4. 4. Lloyd Rice says:

    Peter – Yes, I agree this is not the high-level end of the story.
    Just a good beginning.

  5. 5. peter reynolds says:

    This idea of the ‘intentional stance’.Your argument is that it will be selected as the optimal stance. I suggest that this is almost diametrically opposite to consciousness. The optimal stance is what a machine would do. Because it couldn’t be progammed with consciousness. If the program wasn’t directed – the object would produce a random meaningless behaviour. The only aspect of consciousness it would have is that which you programmed it with or imbibed it with if you took that stance toward it. You have to appreciate that Dennett likes magic. And he himself states that the magic of a trick is in its initial staement. All he is saying is that the magic of imbibing something with consciousness is in stating that it is. A machine can only be conscious to the level you are able to program into it. if you program a machine with all the neural correlates of consciousness – you still wouldn’t know if it was conscious. his intentional stance is one in which he attempts to lift himself up b his bootlaces.

  6. 6. peter reynolds says:

    If you view life on earth on the grander scale of a component in for example Gaia. Or as a component in an earth-like chemical container where, on balance, life acts as an intermediary to, increase entropy, and you view it as a machine with a purpose in this wider picture and furthermore, you view consciousness to be a part of the overall operation of this reaction – how would you determine the inputs of your computer model of the brain. In what form would you extract the information in food for example so as to use it as an input. (remembering that the experiment of Libet suggests that consciousness itself might be a story that we make up about the chemical reaction our body is conducting)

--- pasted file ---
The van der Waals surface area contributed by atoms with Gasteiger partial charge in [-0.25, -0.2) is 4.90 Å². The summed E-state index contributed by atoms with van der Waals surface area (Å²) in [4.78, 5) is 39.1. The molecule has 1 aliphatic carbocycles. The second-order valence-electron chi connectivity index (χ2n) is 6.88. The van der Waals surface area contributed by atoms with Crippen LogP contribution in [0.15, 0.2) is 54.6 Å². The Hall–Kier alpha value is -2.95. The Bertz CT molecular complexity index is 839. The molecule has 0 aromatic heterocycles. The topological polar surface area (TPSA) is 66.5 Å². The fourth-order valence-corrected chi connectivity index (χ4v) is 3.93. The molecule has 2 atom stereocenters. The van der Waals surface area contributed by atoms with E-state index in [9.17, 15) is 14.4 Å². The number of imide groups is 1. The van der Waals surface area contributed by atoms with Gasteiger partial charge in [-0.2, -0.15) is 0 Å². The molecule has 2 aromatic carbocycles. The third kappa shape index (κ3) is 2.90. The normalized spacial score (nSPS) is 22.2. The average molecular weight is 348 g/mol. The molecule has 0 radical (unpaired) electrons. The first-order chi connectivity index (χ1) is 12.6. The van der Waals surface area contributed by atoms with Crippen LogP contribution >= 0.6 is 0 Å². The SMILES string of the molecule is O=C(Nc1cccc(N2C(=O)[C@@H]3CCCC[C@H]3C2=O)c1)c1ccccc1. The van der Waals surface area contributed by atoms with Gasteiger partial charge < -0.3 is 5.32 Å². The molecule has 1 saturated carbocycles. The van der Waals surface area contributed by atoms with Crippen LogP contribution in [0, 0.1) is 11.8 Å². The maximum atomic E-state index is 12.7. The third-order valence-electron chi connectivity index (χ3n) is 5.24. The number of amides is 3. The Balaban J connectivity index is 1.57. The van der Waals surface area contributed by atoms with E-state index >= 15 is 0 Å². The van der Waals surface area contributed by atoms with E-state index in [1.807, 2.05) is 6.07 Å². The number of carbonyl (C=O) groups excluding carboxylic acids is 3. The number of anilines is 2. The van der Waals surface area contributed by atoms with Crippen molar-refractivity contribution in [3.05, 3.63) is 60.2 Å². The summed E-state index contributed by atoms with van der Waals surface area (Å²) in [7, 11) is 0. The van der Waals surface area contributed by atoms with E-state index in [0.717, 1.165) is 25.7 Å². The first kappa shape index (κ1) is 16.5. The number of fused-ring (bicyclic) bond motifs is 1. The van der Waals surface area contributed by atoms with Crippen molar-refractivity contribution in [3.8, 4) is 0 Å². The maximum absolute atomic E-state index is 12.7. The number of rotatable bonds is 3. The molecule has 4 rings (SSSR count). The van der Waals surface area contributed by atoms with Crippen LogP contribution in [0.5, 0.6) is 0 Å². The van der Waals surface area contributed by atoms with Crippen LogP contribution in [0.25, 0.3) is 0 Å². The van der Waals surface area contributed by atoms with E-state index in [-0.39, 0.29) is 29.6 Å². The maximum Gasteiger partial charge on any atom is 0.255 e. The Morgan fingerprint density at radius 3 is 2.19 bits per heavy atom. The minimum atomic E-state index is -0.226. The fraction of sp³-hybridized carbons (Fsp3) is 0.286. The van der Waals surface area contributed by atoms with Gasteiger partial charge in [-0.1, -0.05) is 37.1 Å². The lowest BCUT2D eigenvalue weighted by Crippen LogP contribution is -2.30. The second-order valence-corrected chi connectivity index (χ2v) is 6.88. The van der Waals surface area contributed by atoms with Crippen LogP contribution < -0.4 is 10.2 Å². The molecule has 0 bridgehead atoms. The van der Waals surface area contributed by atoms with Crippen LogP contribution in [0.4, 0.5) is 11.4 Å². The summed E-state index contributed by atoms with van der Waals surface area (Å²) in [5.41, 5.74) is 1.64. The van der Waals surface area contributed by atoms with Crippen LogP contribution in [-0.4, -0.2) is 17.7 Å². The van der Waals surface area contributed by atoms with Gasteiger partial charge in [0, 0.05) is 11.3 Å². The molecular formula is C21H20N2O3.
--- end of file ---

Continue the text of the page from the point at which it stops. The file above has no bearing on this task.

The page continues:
7. 7. peter reynolds says:

    As regards ‘brain in a vat’ – i think the point is that you can never KNOW that your brain isn’t in a vat. You can only know what comes through your senses – and if these are fed by undetectable wires – then you are never going to know – irrespective of who is feeding your senses or how. Your reality is what is coming through these wires. You are never going to develop a logic or mind which can let you see the ‘other side’. Its actually a good dualist argument that pure mind cannot influence reality tangibly. Because whatever your mind does with this incoming data – you are never going to contact ‘the other side’.

  8. 8. peter reynolds says:

    I think the brain in a vat is also an argument for not being able to Know ‘the thing in itself’. I suppose you could say that there is no way of knowing that the thing you think you see is any ‘thing’ at all.

  9. 9. peter reynolds says:

    Its the reason that philosophy exists – that its always open to the criticism – that might be the case in you particular vat.